be doers of the word.


James 1:22 says, “Be doers of the word, and not merely hearers who deceive themselves.” I just read this article on the God’s politics blog discussing immigration, reminding us that to love God is to love our immigrant neighbors. The definition of hypocrisy is; the practice of claiming to have moral standards or beliefs to which one’s own behavior does not conform. The post discussed how far too often, specifically to the outside eye, the christian community is perceived as hypocritical. While I agree with this judgement, the worst part is that there are so many believers out there who don’t realize that their actions are offensive, deceitful and flat out … ungodly. Living in America, I think it’s easy for us to forget about others, especially those less fortunate than us. I have trouble understanding how christians can say that they live for Christ, but then they turn their backs on the very people that God has commanded us to love and care for – the sick, the poor and the less fortunate. But really, we are commanded to care for and love all humankind. I was once shown a youtube video from a “christian” perspective that showed how our christian country, religion and race will soon become the minority and eventually be phased-out due to the Muslim world. This video continued to share countless facts, numbers, percentages, pie charts and other scare tactics of how this is currently happening in Europe and how we’re next! It absolutely broke my heart to watch this – not just because of the content, but also because who had shown it to me. When other groups, religious, political, racial etc., are involved, it seems to some that these groups now become people’s identities. As if they have lost their humanness, or their soul and they are now just one of them, whatever that means. Well, I agree with this article that true belief and action are inseparable. What does it mean to love your neighbor? And how does one actually act that out? Recently my wife and I were walking to a restaurant in uptown, a nearby array of trendy shops, bars and restaurants here in Minneapolis. There is a familiar man that sits on one of the corners in an old wheelchair. Now I’ve seen this guy for years – all over the city, he is very recognizable because his feet are deformed, so he has to wear special medical shoes that don’t really look like shoes at all. The last time we had been in Uptown we walked by him and he asked if I could spare some change. We literally had no change on us, just our debit cards. I said to him, ” Sorry man – I would, but I don’t have any cash on me.” As soon as I turned, I heard him ask another woman who appeared to be close to our age. As he asked her, she responded that she didn’t have any cash on her either. Then she proceeded to say, let my run across the street to McDonald’s and get you something to eat – what do you want? At this point we had crossed the street and I could no longer hear their conversation. Wow, I thought, I could have done that. Ever since that happened, I’ve battled in my mind feelings of guilt versus feelings of logic. Am I actually supposed to go and buy lunch for every single person I pass that asks me for change? Well, maybe I am. Maybe I should buy a meal for every person that asks me for change, until the day comes that I need a meal and don’t have the resources/ability to do it on my own. So, is a Big Mac really worth all this trouble? I interpret this scripture to mean exactly this – be doers, not merely hearers who deceive themselves. Thats what I do every time I walk by someone who asks for cash when I don’t have it – I deceive myself into thinking, I couldn’t help because I don’t have cash – even though there is an ATM on just about every corner. I know I can’t save the world, but I want to strive to be a doer of the word in the God-lead life I strive to live. I want to view all humans as my brothers and sisters, God-made souls – regardless of anything, yes anything. This article was written about immigration and the christian perspective of it, but I think it relates to so many other issues as well. Let me end with this scripture from Matthew discussing the greatest commandment.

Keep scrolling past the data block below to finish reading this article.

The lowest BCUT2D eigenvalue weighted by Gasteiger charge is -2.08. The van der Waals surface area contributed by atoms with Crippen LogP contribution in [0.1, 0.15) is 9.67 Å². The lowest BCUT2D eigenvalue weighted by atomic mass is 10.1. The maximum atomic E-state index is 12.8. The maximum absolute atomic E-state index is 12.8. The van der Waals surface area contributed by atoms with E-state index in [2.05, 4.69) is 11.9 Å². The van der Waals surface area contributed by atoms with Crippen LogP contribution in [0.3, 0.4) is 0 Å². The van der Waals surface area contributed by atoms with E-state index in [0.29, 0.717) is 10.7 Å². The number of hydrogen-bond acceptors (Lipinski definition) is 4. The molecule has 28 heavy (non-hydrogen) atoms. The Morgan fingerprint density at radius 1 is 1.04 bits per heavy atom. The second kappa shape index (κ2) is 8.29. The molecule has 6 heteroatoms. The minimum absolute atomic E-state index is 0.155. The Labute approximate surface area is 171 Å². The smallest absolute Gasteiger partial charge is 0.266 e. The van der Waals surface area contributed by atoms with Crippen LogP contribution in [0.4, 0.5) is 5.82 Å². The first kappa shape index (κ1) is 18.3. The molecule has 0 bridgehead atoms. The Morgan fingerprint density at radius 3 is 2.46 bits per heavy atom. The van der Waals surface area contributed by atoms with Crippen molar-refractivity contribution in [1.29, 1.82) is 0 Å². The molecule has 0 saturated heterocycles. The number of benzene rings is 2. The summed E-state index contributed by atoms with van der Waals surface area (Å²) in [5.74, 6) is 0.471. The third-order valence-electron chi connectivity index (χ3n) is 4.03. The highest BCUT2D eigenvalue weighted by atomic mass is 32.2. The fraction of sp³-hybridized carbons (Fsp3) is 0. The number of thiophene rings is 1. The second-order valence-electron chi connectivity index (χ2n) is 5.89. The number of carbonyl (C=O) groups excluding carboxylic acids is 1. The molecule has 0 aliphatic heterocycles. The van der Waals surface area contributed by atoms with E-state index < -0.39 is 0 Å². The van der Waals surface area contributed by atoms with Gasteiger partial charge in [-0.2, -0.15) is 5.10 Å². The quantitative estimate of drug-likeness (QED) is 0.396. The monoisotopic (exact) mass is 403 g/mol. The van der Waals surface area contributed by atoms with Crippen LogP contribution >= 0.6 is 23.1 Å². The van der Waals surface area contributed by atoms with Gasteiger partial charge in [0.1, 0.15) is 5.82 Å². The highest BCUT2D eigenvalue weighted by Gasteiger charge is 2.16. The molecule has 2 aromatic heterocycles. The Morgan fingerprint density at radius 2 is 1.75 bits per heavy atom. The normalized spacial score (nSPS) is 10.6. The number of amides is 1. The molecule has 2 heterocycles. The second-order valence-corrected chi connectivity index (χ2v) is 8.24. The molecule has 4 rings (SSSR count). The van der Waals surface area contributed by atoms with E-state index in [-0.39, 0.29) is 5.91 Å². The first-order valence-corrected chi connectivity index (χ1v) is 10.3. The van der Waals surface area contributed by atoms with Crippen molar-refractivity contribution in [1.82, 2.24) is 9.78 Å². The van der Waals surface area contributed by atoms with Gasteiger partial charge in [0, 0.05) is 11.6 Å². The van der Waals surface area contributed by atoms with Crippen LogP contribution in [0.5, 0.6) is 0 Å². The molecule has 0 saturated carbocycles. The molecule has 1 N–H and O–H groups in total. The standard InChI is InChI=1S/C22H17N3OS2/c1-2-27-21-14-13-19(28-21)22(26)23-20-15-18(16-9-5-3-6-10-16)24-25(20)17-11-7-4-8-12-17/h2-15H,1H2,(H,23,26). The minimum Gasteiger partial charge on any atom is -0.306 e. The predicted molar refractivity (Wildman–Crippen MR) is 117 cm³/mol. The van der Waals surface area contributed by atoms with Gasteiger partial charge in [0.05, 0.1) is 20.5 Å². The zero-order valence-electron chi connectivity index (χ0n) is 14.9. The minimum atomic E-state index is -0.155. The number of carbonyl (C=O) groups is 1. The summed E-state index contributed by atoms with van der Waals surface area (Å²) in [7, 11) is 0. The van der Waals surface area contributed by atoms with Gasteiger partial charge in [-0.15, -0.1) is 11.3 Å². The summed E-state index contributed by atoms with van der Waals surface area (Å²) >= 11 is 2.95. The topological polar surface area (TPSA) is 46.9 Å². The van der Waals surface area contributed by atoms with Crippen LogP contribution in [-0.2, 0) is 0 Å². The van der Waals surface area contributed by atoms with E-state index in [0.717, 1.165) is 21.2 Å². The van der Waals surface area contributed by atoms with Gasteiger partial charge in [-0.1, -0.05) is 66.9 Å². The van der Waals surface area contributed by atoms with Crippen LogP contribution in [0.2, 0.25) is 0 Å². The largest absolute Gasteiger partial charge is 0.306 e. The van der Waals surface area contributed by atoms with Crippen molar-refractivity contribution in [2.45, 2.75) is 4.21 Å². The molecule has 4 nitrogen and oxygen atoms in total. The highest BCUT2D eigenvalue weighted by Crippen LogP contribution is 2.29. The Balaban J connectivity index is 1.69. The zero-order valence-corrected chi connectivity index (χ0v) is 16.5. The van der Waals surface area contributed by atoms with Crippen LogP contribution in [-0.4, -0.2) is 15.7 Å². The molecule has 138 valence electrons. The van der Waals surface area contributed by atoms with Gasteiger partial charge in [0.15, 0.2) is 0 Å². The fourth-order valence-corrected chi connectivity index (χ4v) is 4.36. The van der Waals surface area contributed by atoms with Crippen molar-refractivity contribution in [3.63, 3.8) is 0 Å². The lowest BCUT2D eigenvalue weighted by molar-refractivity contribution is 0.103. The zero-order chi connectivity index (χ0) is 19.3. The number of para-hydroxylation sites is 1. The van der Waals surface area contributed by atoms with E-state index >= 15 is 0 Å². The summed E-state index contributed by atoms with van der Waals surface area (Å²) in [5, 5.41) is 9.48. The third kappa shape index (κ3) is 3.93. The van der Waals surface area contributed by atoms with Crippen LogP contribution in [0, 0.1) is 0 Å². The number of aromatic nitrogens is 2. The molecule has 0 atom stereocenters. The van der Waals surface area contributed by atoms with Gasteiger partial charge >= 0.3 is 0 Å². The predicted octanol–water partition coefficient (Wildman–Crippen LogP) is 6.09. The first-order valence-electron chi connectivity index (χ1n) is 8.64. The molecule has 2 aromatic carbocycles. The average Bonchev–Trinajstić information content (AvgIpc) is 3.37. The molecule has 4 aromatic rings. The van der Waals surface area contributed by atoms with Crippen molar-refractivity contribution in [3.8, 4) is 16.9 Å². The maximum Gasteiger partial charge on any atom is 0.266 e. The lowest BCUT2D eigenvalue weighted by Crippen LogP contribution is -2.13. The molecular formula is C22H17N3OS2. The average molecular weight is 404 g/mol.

peace, kev.

‘You shall love the Lord your God with all your heart, and with all your soul, and with all your mind.’ This is the greatest and first commandment. And a second is like it: ‘You shall love your neighbor as yourself.’ On these two commandments hang all the law and the prophets. (Matthew 22:37-40)


3 Responses to “be doers of the word.”

  1. 1 Ben Swanson

    Great post!

    The revolution Jesus intended to start looks like love in action. Love is revealed by our actions, not by saying, “I love you.”

    Faith without action does not exist. Faith is revealed by our actions, not by our statements of faith.

    Jesus said that he so identifies with the poor that when we offer a drink of water, a meal, or visit them in prison, we do so unto him! I look forward to you blogging about your experiment with doing faith and love…

  2. 2 Ben Swanson

    Are you opposed to paragraph breaks?


  3. Haha. Paragraph breaks, that’s a great idea. I don’t intentionally avoid them, I have no idea why I haven’t used them… here’s to trying new things in the future!

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